It makes perfect sense now why Season Four saw the introduction of the wheelchaired wacko Timmy, various musical ideas, the fourth grade, new teacher Ms. Choksondik, and another stab at molestation/pedophilia humor. It's as if Season Three started a movement that Season Four had to continue in order for the show to reach its final goal. More experiments and reconfiguring needed to occur before the out and out genius of Seasons Five through Seven could be experienced (over the last couple of years, Parker and Stone have really been on a roll). So take Season Three for what it is: a flawed but always funny, fractured variation on classic South Park anarchy. You may find moments of great joy and instances of unbalanced banality, but what is constant is that, unlike most television, creators Parker and Stone wanted to test themselves, to throw out the rulebook and make the show better and more enjoyable for them to produce. They can be excused for tinkering and testing. As long as the result is more Cartman, more doodie jokes, and more sharp social commentary, they can fidget all they want.
Speaking of commentary, the sole bonus on this DVD set is those aforementioned "mini" narratives by the boys. Some last seven to eight minutes. Others clock in at around five. All are excellent, but they also beg a question. Parker and Stone both say that they opted for this style of alternative audio track because they can't stand listening to idiots yammer about their movie/show/life for 30 to 90 DVD minutes. Well, first off, the episode's here run about 23 minutes, but that's beside the point. Secondly, Parker and Stone are so funny and engaging that even if they mumbled like incoherent stooges for the remaining time, they'd still be massively entertaining. This self-imposed restriction therefore leaves us wanting much, much more even as it offers some incredibly entertaining and substantial tidbits. Parker briefly addresses the suicide of cast member Mary Kay Bergman and how it impacted him personally and the show. Stone admits to basing several characters on real life people (including a couple of mentions that get bleeped for apparently legal reasons), and both bad mouth Season Two mercilessly. So while it would have been nice to have them around to explain and illuminate aspects of each installment that occur after the first ten minutes, overall, commentary-mini is a decent attempt at giving both fans and the fellows themselves what they want.
Comedy Central gives the South Park: The Complete Third Season DVD a pleasant sound and vision package. Each episode is pristine in its 1.33:1 aspect ratio and the sound is sharp and clear. Dividing up just 17 installments on three discs means that image quality is assured and colors are bright and bountiful. Even the live action material looks good on this collection. The Dolby Digital Stereo also sounds solid, especially during the musical moments. While it would have been nice to flesh out the extras with something other than brief moments for Comedy Central shows, we can at least be thankful for the micro-comments and a stellar transfer.
Commentary-minis, as Parker and Stone refer to it, is one lame ass name for a semi-successful process. While full-length narratives would or could have been more fun (who knows, maybe their dislike of long discussions would have tainted these tracks) one thing is for sure -- that name has to go. So let's give the guys a couple of alternatives to chew on. In keeping with their style of humor, how about calling them "little dic-tations," or "semi-erect stories." If they'd prefer not to peruse the genital angle, maybe going back to the bowl would help. They could call their comments "unflushed feelings" or "butt nuggets of knowledge." Maybe avoiding the whole sophomoric route would help find a more clever and witty means of labeling their talking out loud efforts. How about Micrommentary? Or Minimusings? Anything sounds better than merely sticking two awkward words together. A new name might give these less than complete observations the boost of respectability they need. Parker and Stone are engaging to listen to. The name they take for the short series stories should be equally so.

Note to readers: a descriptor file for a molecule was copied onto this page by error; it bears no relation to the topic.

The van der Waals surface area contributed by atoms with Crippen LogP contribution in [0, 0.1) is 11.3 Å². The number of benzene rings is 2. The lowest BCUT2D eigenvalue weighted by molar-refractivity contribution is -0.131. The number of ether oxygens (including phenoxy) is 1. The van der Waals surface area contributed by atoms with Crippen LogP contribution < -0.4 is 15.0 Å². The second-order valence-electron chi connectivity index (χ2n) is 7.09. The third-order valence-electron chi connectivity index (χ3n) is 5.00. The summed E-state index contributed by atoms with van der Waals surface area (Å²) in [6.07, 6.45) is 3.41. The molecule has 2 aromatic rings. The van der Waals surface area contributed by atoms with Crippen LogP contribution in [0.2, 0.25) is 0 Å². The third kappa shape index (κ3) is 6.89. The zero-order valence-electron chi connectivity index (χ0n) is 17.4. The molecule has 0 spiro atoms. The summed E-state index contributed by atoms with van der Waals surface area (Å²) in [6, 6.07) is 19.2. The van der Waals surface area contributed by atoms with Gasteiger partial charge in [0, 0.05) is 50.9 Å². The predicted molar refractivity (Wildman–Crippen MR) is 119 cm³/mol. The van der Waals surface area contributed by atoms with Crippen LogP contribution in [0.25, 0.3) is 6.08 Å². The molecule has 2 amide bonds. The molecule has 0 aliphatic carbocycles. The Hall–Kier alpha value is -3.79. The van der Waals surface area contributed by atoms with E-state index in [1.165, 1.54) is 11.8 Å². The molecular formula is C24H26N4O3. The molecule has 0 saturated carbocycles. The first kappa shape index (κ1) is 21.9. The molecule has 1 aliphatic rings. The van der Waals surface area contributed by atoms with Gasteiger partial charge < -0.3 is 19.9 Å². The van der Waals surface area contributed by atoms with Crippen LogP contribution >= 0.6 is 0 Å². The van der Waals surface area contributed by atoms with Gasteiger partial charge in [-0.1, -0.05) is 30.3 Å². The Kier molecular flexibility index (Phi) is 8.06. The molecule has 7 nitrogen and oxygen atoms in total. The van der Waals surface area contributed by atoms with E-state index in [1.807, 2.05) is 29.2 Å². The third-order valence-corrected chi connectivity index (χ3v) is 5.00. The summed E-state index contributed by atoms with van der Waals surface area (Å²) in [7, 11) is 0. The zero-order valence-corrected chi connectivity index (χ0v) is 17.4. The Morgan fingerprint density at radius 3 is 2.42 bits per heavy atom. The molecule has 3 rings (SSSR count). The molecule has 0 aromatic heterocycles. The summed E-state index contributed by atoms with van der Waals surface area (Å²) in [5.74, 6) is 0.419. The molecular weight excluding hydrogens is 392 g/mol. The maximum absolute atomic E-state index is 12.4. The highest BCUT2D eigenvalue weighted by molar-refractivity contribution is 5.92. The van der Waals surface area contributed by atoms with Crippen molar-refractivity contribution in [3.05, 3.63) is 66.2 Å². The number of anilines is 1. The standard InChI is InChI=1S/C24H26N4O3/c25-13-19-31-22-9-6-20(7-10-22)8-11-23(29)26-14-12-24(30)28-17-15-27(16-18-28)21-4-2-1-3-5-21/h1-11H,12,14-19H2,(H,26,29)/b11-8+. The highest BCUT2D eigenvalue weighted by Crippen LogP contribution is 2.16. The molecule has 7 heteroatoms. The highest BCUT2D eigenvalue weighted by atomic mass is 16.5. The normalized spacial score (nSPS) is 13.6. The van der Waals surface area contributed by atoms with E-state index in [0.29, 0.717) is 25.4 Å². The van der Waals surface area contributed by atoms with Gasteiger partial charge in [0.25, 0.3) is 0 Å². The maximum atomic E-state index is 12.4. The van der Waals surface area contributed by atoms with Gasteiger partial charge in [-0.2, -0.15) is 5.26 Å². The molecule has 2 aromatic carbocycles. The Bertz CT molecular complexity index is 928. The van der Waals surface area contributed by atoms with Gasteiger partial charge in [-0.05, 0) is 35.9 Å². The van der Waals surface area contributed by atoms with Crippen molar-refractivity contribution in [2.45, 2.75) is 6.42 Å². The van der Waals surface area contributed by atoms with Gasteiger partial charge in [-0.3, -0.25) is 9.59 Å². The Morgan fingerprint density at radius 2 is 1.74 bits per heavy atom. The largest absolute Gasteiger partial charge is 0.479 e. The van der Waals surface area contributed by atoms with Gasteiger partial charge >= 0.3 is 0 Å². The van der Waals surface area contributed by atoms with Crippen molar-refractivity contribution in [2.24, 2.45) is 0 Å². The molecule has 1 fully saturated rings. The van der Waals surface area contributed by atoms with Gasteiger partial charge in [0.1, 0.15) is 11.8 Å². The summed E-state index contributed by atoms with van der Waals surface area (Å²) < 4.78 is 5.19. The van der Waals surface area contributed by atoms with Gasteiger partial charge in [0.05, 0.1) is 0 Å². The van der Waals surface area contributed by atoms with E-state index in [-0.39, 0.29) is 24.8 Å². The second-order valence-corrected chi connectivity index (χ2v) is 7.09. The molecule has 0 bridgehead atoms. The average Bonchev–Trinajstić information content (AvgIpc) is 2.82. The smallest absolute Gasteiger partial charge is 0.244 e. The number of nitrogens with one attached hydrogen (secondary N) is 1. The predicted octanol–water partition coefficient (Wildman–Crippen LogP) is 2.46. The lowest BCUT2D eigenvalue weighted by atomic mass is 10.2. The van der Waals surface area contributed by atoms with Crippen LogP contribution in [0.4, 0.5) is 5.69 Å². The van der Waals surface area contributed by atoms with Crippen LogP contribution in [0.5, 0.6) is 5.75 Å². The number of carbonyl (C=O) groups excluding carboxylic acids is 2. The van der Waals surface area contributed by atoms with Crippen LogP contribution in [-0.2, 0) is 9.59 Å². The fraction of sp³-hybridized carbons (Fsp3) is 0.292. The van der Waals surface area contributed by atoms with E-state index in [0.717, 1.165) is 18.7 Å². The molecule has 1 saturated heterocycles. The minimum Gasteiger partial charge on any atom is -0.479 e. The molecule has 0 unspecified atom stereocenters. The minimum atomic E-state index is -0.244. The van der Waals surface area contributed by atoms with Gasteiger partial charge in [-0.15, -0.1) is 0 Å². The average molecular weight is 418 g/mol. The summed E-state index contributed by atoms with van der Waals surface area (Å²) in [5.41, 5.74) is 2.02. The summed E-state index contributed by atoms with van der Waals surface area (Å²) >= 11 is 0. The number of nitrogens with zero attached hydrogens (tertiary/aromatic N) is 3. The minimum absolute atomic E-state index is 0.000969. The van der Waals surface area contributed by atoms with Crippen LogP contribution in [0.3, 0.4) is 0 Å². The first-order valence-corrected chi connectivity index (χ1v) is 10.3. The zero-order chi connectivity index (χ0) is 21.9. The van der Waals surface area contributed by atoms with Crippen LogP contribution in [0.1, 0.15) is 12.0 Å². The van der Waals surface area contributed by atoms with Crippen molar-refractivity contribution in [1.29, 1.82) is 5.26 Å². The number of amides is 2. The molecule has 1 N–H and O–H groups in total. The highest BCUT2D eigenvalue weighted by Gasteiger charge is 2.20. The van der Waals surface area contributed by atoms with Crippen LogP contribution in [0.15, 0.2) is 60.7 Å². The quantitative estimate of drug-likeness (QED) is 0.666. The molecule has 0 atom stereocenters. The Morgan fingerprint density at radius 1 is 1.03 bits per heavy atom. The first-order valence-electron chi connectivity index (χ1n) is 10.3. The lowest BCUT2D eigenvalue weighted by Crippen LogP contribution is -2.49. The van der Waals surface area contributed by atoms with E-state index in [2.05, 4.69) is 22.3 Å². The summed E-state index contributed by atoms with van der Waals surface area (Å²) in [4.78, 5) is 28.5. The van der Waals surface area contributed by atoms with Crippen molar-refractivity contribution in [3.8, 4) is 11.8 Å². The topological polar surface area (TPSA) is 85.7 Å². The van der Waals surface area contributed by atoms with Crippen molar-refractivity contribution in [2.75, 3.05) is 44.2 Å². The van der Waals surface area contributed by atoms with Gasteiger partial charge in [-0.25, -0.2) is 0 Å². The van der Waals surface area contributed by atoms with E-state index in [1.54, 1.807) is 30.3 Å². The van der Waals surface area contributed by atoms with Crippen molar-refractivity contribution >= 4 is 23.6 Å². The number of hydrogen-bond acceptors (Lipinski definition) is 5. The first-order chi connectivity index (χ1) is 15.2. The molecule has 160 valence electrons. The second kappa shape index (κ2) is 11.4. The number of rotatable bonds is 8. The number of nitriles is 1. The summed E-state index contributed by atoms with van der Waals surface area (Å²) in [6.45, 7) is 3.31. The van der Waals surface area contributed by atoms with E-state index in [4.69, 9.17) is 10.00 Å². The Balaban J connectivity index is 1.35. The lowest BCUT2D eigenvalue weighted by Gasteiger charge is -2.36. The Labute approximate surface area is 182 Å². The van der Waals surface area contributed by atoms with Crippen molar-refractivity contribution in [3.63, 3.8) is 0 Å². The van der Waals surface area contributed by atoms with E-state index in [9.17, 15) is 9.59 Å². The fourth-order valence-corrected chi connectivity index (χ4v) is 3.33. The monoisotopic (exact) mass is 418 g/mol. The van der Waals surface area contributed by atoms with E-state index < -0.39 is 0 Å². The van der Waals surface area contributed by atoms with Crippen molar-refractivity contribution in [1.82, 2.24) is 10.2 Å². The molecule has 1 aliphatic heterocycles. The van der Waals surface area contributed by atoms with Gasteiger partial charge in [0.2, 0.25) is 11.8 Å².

After the absolute genius of Bigger, Longer and Uncut, it obviously took Trey Parker and Matt Stone a few months to regain their series legs. But it didn't take that long. In fact, they soon became so sure of their skills that they attempted to branch out into live action sitcom land. 2001 saw That's My Bush make a huge initial splash. But soon after, fans were calling for the duo's domes (many apparently didn't get that it was a show making fun of TV, not the President). The series quickly faded and, once again, the gang at South Park became the main focus. Currently, the show is in Season Seven (going on Eight) and it is still as fresh and funny as ever. Even many of the lessons learned in Season Three are still evident. Music is always funny -- therefore why not a Christian Rock installment (Cartman forms Faith + 1). Gay is also funny -- therefore why not jump on and all over the metrosexual bandwagon (and attack Queer Eye for the Straight Guy at the same time). And nothing can compete with sex, unless it's foisted upon little underdeveloped ten-year-old girls who work, Hooters-style, at the aptly named children's restaurant called...Raisins. Seasons before, the boys had pushed the envelope, broke down the barriers, exposed hypocrisy, and learned valuable, series altering education from it. Season Three showed that, if and when the envelope pushed back, something positive could come out of it. And it did. South Park has only gotten better as a result of what Season Three taught Parker and Stone. Though imperfect, it is still a stroke of semi-genius.
South Park: The Complete Third Season is hereby acquitted on all charges. Trey Parker and Matt Stone are also found not guilty of tampering with near-perfection. Comedy Central is sentenced to 30 days in DVD Extras Re-Education Camp for failing to provide more than a smattering of bonus material.
Review content copyright © 2004 Bill Gibron; Site layout and review format copyright © 1998 - 2014 HipClick Designs LLC
Scales of Justice
Studio: Comedy Central
* Full Frame
* Dolby Digital 2.0 Stereo (English)
* Dolby Digital 2.0 Stereo (French)
* Dolby Digital 2.0 Mono (Spanish)
Running Time: 374 Minutes
Release Year: 1997
MPAA Rating: Not Rated
* Mini-Commentaries from Creators Trey Parker and Matt Stone on Each Episode
* Comedy Central Quick Takes
* South Park Studios